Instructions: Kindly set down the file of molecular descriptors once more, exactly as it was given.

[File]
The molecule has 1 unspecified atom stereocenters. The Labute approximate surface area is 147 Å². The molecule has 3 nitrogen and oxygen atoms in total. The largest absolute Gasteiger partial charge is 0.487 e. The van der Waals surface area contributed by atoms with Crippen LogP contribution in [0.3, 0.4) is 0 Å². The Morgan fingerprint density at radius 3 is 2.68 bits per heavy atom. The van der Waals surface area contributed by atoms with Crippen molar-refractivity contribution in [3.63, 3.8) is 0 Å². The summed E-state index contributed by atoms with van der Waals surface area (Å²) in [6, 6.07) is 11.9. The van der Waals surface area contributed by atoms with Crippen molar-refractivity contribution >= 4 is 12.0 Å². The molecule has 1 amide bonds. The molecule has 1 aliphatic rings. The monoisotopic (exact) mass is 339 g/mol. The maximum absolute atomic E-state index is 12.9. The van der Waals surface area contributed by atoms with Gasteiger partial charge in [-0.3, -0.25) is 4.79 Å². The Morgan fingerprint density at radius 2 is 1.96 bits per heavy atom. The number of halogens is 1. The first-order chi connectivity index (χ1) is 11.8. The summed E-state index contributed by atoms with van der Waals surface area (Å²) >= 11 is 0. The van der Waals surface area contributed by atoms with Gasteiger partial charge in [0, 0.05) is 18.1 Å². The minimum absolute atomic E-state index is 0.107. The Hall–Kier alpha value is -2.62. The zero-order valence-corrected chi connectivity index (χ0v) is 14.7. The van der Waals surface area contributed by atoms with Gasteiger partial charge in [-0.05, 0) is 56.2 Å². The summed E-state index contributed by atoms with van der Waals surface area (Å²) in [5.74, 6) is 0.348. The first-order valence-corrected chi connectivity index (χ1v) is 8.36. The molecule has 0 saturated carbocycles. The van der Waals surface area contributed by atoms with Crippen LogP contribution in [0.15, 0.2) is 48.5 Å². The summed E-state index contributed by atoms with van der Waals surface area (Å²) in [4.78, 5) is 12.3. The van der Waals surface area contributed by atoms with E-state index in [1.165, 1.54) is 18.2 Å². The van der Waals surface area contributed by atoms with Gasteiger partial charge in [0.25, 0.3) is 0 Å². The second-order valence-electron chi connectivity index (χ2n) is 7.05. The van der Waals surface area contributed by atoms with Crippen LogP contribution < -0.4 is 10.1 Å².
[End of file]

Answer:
The molecule has 1 unspecified atom stereocenters. The Labute approximate surface area is 147 Å². The molecule has 3 nitrogen and oxygen atoms in total. The largest absolute Gasteiger partial charge is 0.487 e. The van der Waals surface area contributed by atoms with Crippen LogP contribution in [0.3, 0.4) is 0 Å². The Morgan fingerprint density at radius 3 is 2.68 bits per heavy atom. The van der Waals surface area contributed by atoms with Crippen molar-refractivity contribution in [3.63, 3.8) is 0 Å². The summed E-state index contributed by atoms with van der Waals surface area (Å²) in [6, 6.07) is 11.9. The van der Waals surface area contributed by atoms with Crippen molar-refractivity contribution >= 4 is 12.0 Å². The molecule has 1 amide bonds. The molecule has 1 aliphatic rings. The monoisotopic (exact) mass is 339 g/mol. The maximum absolute atomic E-state index is 12.9. The van der Waals surface area contributed by atoms with Gasteiger partial charge in [-0.3, -0.25) is 4.79 Å². The Morgan fingerprint density at radius 2 is 1.96 bits per heavy atom. The number of halogens is 1. The first-order chi connectivity index (χ1) is 11.8. The summed E-state index contributed by atoms with van der Waals surface area (Å²) >= 11 is 0. The van der Waals surface area contributed by atoms with Gasteiger partial charge in [0, 0.05) is 18.1 Å². The minimum absolute atomic E-state index is 0.107. The Hall–Kier alpha value is -2.62. The zero-order valence-corrected chi connectivity index (χ0v) is 14.7. The van der Waals surface area contributed by atoms with Gasteiger partial charge in [-0.05, 0) is 56.2 Å². The summed E-state index contributed by atoms with van der Waals surface area (Å²) in [5.74, 6) is 0.348. The first-order valence-corrected chi connectivity index (χ1v) is 8.36. The molecule has 0 saturated carbocycles. The van der Waals surface area contributed by atoms with Crippen LogP contribution in [0.15, 0.2) is 48.5 Å². The summed E-state index contributed by atoms with van der Waals surface area (Å²) in [4.78, 5) is 12.3. The van der Waals surface area contributed by atoms with E-state index in [1.165, 1.54) is 18.2 Å². The van der Waals surface area contributed by atoms with Gasteiger partial charge in [0.25, 0.3) is 0 Å². The second-order valence-electron chi connectivity index (χ2n) is 7.05. The van der Waals surface area contributed by atoms with Crippen LogP contribution < -0.4 is 10.1 Å².